Percy E. Barbour
Colonel, United States Army
DIED; MINING ENGINEER
Metallurgical Expert Stricken in Peru While On Mission for U. S. Government
Served Many Companies
Official for Copper Firms in West
Colonel Since 1934 in Engineer Reserves
Colonel Percy E. Barbour, New York consulting mining engineer and international authority on the economics of copper, gold and silver, died Tuesday in Lima, Peru, after a short illness, according to word received here (New York City) yesterday. His age was 67.
Appointed a senior technical analyst by the State Department last October, Colonel Barbour had been stationed for five months at Lima on a Government mission.
Secretary and Treasurer since 1931 of the Mining and Metallurgical Society of America, he was founder and editor from 1919 to 1925 of Mining and Metallurgy and author of “Secondary Copper” and various technical articles and papers.
Born in Portland, Maine, he was the son of Clifford S. and Clara A. Ford Barbour and was a Mayflower descendant. He received a B.S. degree in 1896 and a C.E. degree in 1908 from Worcester Polytechnic Institute.
Colonel Barbour was manager of the Massachusetts Fan Company, ventilating engineers, Boston, 1897-1900; engineer with the Bingham Consolidated Copper Company, Utah and Boston, 1900-03; engineer at the smelter of the Tennessee Copper Company in 1904; General Manager of the Navajo Gold Mining Company, Bland, New Mexico, 1905-08; Deputy Sheriff, Esmeralda County, Nevada, 1907.
He was also engineer with the American Smelting and Refining Company and United States Smelting Company, Salt Lake City, Utah, 1906-10; general superintendent of the Salt Lake Copper Company and lessee of the copper mine at Tecoma, Nevada, 1910-11; general manager of the Uwarra Mining Company, Candor, North Carolina, 1911-14.
Colonel Barbour was a member of the editorial staff and managing editor of The Engineering and Mining Journal, New York, 1915-17; assistant secretary of the American Institute of Mining and Metallurgical Engineers, New York, 1919-25; assistant to the manager of the exploration department, St. Joseph Lead Company, 1925-27; and consulting mining engineer since1927.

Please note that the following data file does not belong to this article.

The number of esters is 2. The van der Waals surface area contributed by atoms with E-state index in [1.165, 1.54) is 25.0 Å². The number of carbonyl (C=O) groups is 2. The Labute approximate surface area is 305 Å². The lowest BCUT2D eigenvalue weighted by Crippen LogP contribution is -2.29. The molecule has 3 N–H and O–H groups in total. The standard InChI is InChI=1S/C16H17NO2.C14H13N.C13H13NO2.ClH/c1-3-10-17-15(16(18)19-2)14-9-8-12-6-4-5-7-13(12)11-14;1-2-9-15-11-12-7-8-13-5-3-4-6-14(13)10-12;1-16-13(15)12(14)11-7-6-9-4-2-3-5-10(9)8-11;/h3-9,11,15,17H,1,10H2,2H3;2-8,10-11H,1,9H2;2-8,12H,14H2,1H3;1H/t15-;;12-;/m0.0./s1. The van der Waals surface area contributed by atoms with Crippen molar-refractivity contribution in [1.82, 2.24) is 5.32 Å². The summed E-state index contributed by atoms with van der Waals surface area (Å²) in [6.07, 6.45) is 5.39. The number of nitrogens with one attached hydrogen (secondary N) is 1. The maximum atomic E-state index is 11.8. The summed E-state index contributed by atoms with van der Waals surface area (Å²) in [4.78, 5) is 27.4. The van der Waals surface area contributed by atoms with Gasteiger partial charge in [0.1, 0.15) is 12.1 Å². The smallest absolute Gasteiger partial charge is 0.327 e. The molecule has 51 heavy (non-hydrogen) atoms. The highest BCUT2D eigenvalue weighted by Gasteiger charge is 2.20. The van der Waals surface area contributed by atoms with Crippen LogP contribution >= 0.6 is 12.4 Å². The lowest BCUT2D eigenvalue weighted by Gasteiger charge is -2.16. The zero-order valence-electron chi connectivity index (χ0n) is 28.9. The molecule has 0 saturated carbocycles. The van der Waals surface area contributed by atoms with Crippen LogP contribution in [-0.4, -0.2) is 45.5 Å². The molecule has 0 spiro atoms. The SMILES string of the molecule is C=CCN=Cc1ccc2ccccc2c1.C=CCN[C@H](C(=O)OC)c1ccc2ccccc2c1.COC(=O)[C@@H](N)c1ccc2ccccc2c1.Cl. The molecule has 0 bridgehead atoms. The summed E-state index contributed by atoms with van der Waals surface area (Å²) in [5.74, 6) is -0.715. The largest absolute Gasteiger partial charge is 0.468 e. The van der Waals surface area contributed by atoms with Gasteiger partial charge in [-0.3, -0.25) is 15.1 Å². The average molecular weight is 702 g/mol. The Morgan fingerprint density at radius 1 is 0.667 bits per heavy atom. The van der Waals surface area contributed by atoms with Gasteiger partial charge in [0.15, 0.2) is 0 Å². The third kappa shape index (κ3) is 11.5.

He was a member of the Massachusetts Naval Brigade,1898-1900; a Lieutenant with the Maine Coast Artillery, 1914-16; served on the Mexican Border with the Twenty-second Regiment, New York Engineers, as Lieutenant, 1916-17; was first department superintendent and assistant organizer of the New York Stare Troopers, State Police, 1917-18; Captain in the Engineer Corps, United States Army, 1918-19; and was made a Colonel in the Engineers Reserve in 1934, commanding the 363rd Engineers until 1939.
Colonel Barbour was a former chairman of the New York State Board for Licensing Professional Engineers and Land Surveyors, a charter member and former secretary and treasurer of the Society of Military Engineers and its gold medalist in 1928 for distinguished services and a member of the Mining Club of New York. He was a Mason and Knight Templar.
He leaves a widow, Mrs. Viola Grace Hackward
Barbour, and a sister, Mrs. Alice Colman of Denver.
A funeral service for Colonel Percy E. Barbour, New York consulting mining engineer and international authority on the economics of copper, gold and silver, will be held in the Main Post Chapel at Fort Myer, Virginia, Tuesday at 3 P.M., with burial following in ArlingtonNational Cemetery.
Colonel Barbour died May 4 in Lima, Peru, where
as senior technical analyst for the State Department,he was on a diplomatic